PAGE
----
SA’s chief public health officer Professor Nicola Spurrier said the two people, who arrived in Adelaide on Tuesday on separate repatriation flights, are currently quarantining in a medi-hotel and are in a stable condition.
The pair – including a woman in her 20s and a man in his 50s – are not related and are not isolating with any family.
They were tested on Wednesday, with SA Health receiving the results yesterday afternoon.
Spurrier said she was “not worried” about the cases because the pair were immediately transferred to a medi-hotel after arriving in SA.
“They will be continued to be looked after in the hotel using the medi-hotel model that has been very successful,” she said.
“I have said to people before that we should expect a small number of cases from these repatriation flights and this is indeed the case today.
“These are not cases that are causing us concern.”
The two new infections take the number of active cases in SA to 10, with 457 reported since the start of the pandemic.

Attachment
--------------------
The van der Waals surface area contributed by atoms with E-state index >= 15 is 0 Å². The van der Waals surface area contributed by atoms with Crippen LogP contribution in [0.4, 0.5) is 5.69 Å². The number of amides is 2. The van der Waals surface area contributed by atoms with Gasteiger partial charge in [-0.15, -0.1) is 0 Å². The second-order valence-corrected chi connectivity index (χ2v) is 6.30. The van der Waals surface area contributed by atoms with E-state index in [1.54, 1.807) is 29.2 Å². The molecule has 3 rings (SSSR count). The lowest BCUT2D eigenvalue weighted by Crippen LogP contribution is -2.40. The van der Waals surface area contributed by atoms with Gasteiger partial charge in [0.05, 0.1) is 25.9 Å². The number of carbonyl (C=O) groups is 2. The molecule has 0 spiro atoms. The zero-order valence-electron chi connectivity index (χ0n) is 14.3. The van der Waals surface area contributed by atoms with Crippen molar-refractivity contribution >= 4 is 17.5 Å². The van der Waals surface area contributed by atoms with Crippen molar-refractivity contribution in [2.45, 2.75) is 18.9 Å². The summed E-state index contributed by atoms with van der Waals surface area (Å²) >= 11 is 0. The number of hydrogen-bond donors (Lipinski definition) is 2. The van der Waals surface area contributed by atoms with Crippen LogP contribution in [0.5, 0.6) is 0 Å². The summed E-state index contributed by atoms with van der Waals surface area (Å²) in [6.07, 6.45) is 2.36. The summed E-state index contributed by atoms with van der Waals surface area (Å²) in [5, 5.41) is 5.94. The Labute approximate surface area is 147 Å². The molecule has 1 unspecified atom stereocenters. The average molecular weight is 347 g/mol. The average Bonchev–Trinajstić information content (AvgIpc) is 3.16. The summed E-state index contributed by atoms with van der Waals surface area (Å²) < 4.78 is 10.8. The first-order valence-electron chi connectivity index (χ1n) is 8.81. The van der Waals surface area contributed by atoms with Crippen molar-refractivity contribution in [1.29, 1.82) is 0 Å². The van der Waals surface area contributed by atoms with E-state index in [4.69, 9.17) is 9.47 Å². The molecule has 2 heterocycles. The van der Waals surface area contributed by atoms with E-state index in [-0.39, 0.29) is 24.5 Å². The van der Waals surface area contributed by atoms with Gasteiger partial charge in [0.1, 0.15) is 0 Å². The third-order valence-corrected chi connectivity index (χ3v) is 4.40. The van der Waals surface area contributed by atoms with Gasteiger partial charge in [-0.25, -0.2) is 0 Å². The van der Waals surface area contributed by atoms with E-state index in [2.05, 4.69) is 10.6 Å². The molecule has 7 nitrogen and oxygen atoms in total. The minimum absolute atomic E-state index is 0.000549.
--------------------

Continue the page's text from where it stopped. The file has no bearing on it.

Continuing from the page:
Meanwhile, Premier Steven Marshall said this morning’s transition committee meeting decided to not make any changes to restrictions in the state.
It comes after the Government imposed a cap of ten people at home gatherings and enforced seated-only consumption of alcohol at licensed venues earlier this week.
“I do emphasise that we are constantly looking at the level of restrictions that we have in place in South Australia, making sure that they’re commensurate with the risk,” Marshall said.
“We know that it is a worrying risk just directly across our border and that group – the transition committee – is looking at issues like density, like home gatherings, churches, the fitness sector, borders and of course the aged care facilities.”
Marshall said the Government was “very, very impressed” with the number of people who were getting tested for coronavirus after developing symptoms.
“Suffice to say we’re absolutely delighted,” he said.
“We’re also delighted with the compliance checks that are being done with people who are required to be in isolation.”
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